Optimal adjuvant imatinib duration influenced by KIT mutation status
medwireNews: Patients with gastrointestinal stromal tumors (GISTs) harboring KIT proto-oncogene receptor tyrosine kinase exon 11 deletion mutations derive the greatest benefit from 3 years of adjuvant imatinib treatment, researchers report.
Patients with other mutations, including those in the platelet-derived growth factor receptor α (PDGFRA) gene, showed no significant benefit of receiving 3 years of imatinib compared with 1 year of treatment.
This suggests that “physicians who are considering a recommendation of adjuvant therapy for resected primary GIST should first determine the genotype of the patient’s tumor,” say Michael Heinrich (Portland Veterans Affairs Health Care System, Oregon, USA) and co-authors of an editorial discussing the findings published in JAMA Oncology.
The study included 341 patients with GISTs who were treated with surgery and randomly assigned to receive adjuvant imatinib 400 mg daily for 1 or 3 years as part of the Scandinavian Sarcoma Group VIII/Arbeitsgemeinschaft Internistische Onkologie (SSGXVIII/AIO) multicenter clinical trial.
The majority (80.4%) of patients had GISTs with a KIT mutation, most commonly exon 11 deletion or insertion-deletion mutations (54.4%). A further 12.6% had GISTs that harbored a PDGFRA mutation, and 7.0% had GISTs that were wild type for these genes.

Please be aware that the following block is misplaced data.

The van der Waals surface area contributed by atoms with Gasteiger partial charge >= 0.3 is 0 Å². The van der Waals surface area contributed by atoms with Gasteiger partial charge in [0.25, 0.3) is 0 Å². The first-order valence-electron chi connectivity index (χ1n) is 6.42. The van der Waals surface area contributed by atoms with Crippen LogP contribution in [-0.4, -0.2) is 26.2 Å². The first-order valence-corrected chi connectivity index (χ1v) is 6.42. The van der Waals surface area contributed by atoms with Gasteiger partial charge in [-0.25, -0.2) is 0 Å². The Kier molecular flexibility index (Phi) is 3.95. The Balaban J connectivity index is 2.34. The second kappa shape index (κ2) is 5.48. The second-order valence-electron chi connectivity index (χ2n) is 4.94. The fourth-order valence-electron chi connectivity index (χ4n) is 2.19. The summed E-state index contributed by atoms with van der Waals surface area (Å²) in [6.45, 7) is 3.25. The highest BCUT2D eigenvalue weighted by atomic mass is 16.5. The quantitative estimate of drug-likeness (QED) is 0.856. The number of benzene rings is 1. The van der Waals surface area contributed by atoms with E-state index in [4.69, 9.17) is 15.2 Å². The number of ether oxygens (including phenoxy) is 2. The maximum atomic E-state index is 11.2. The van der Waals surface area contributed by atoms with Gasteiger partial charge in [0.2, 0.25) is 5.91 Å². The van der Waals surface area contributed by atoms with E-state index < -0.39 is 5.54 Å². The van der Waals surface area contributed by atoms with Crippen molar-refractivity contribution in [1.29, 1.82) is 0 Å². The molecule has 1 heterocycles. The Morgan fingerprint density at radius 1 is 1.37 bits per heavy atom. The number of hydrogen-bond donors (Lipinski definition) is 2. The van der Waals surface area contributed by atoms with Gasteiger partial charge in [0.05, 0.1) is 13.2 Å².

During a median follow-up period of 88 months, 46% of 174 patients treated with imatinib for 1 year, and 37% of 167 treated for 3 years, experienced disease progression or died.
When the researchers, led by Heikki Joensuu (University of Helsinki, Finland), investigated the impact of the gene mutations on recurrence-free survival (RFS), they found that patients with KIT exon 11 deletion or insertion-deletion mutations had significantly better 5-year RFS when allocated to the 3-year group compared with the 1-year group, at 71.0% versus 41.3%.
By contrast, no significant benefit from the 3-year treatment was found in the other mutational subgroups examined.
The team also found that although patients with KIT exon 11 deletion or insertion-deletion mutations had significantly worse RFS than patients without these mutations overall, the prognostic significance of the different types of KIT exon 11 deletion mutations on RFS depended on the duration of adjuvant imatinib administered.
Specifically, such mutations were significantly associated with unfavorable RFS in patients assigned to 1 year of imatinib treatment, but not in those assigned to 3 years of treatment.
This suggests that “[t]he duration of adjuvant imatinib modifies the risk of GIST recurrence associated with some KIT mutations, including deletions that affect exon 11 codons 557 and/or 558,” Joensuu and co-authors conclude.
Given the findings, Heinrich and co-authors recommend that “all patients with high-risk GIST and any type of activating KIT exon 11 mutation should be offered at least 3 years of adjuvant imatinib,” but add that “the optimal duration of therapy remains unknown.”
By Laura Cowen
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